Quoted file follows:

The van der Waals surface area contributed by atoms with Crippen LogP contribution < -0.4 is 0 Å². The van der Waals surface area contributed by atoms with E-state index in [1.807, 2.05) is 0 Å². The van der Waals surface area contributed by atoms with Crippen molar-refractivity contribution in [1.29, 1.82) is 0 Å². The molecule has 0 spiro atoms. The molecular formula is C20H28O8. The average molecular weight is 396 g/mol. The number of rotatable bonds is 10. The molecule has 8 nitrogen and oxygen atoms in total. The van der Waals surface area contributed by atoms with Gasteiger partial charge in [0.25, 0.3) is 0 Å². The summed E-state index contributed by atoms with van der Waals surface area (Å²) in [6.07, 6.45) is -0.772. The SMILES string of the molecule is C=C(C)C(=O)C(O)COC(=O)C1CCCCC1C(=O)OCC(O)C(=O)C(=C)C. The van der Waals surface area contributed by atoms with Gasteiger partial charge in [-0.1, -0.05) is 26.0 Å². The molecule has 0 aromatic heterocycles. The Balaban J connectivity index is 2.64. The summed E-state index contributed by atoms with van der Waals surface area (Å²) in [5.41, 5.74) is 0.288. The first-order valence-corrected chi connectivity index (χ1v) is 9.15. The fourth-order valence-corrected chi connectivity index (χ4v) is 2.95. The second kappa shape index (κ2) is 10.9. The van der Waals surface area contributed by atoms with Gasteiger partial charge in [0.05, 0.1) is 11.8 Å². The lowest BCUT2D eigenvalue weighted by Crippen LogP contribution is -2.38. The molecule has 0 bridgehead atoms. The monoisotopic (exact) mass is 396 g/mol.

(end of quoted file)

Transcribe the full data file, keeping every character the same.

The van der Waals surface area contributed by atoms with Crippen LogP contribution < -0.4 is 0 Å². The van der Waals surface area contributed by atoms with E-state index in [1.807, 2.05) is 0 Å². The van der Waals surface area contributed by atoms with Crippen molar-refractivity contribution in [1.29, 1.82) is 0 Å². The molecule has 0 spiro atoms. The molecular formula is C20H28O8. The average molecular weight is 396 g/mol. The number of rotatable bonds is 10. The molecule has 8 nitrogen and oxygen atoms in total. The van der Waals surface area contributed by atoms with Gasteiger partial charge in [0.25, 0.3) is 0 Å². The summed E-state index contributed by atoms with van der Waals surface area (Å²) in [6.07, 6.45) is -0.772. The SMILES string of the molecule is C=C(C)C(=O)C(O)COC(=O)C1CCCCC1C(=O)OCC(O)C(=O)C(=C)C. The van der Waals surface area contributed by atoms with Gasteiger partial charge in [-0.1, -0.05) is 26.0 Å². The molecule has 0 aromatic heterocycles. The Balaban J connectivity index is 2.64. The summed E-state index contributed by atoms with van der Waals surface area (Å²) in [5.41, 5.74) is 0.288. The first-order valence-corrected chi connectivity index (χ1v) is 9.15. The fourth-order valence-corrected chi connectivity index (χ4v) is 2.95. The second kappa shape index (κ2) is 10.9. The van der Waals surface area contributed by atoms with Gasteiger partial charge in [0.05, 0.1) is 11.8 Å². The lowest BCUT2D eigenvalue weighted by Crippen LogP contribution is -2.38. The molecule has 0 bridgehead atoms. The monoisotopic (exact) mass is 396 g/mol.